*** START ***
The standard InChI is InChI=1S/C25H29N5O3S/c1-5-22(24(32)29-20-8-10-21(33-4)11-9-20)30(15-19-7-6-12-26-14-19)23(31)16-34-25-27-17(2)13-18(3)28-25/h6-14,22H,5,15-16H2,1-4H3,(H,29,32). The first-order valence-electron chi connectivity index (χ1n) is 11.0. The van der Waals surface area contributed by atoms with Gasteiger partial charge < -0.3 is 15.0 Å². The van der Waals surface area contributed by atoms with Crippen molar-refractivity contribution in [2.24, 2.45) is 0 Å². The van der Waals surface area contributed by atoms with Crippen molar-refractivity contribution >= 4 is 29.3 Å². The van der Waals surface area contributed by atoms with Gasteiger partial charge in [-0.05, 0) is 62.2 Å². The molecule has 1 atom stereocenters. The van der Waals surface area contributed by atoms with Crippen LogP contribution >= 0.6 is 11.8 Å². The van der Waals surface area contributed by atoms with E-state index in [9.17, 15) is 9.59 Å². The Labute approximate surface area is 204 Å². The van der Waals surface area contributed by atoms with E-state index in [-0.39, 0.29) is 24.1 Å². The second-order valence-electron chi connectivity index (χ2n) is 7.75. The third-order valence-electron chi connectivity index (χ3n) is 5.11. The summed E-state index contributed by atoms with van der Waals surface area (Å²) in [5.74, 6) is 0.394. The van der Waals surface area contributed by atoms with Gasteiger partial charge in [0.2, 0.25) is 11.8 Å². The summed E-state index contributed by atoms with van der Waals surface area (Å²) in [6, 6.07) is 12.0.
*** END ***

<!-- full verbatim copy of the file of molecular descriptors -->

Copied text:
The standard InChI is InChI=1S/C25H29N5O3S/c1-5-22(24(32)29-20-8-10-21(33-4)11-9-20)30(15-19-7-6-12-26-14-19)23(31)16-34-25-27-17(2)13-18(3)28-25/h6-14,22H,5,15-16H2,1-4H3,(H,29,32). The first-order valence-electron chi connectivity index (χ1n) is 11.0. The van der Waals surface area contributed by atoms with Gasteiger partial charge < -0.3 is 15.0 Å². The van der Waals surface area contributed by atoms with Crippen molar-refractivity contribution in [2.24, 2.45) is 0 Å². The van der Waals surface area contributed by atoms with Crippen molar-refractivity contribution >= 4 is 29.3 Å². The van der Waals surface area contributed by atoms with Gasteiger partial charge in [-0.05, 0) is 62.2 Å². The molecule has 1 atom stereocenters. The van der Waals surface area contributed by atoms with Crippen LogP contribution >= 0.6 is 11.8 Å². The van der Waals surface area contributed by atoms with E-state index in [9.17, 15) is 9.59 Å². The Labute approximate surface area is 204 Å². The van der Waals surface area contributed by atoms with E-state index in [-0.39, 0.29) is 24.1 Å². The second-order valence-electron chi connectivity index (χ2n) is 7.75. The third-order valence-electron chi connectivity index (χ3n) is 5.11. The summed E-state index contributed by atoms with van der Waals surface area (Å²) in [5.74, 6) is 0.394. The van der Waals surface area contributed by atoms with Gasteiger partial charge in [0.2, 0.25) is 11.8 Å². The summed E-state index contributed by atoms with van der Waals surface area (Å²) in [6, 6.07) is 12.0.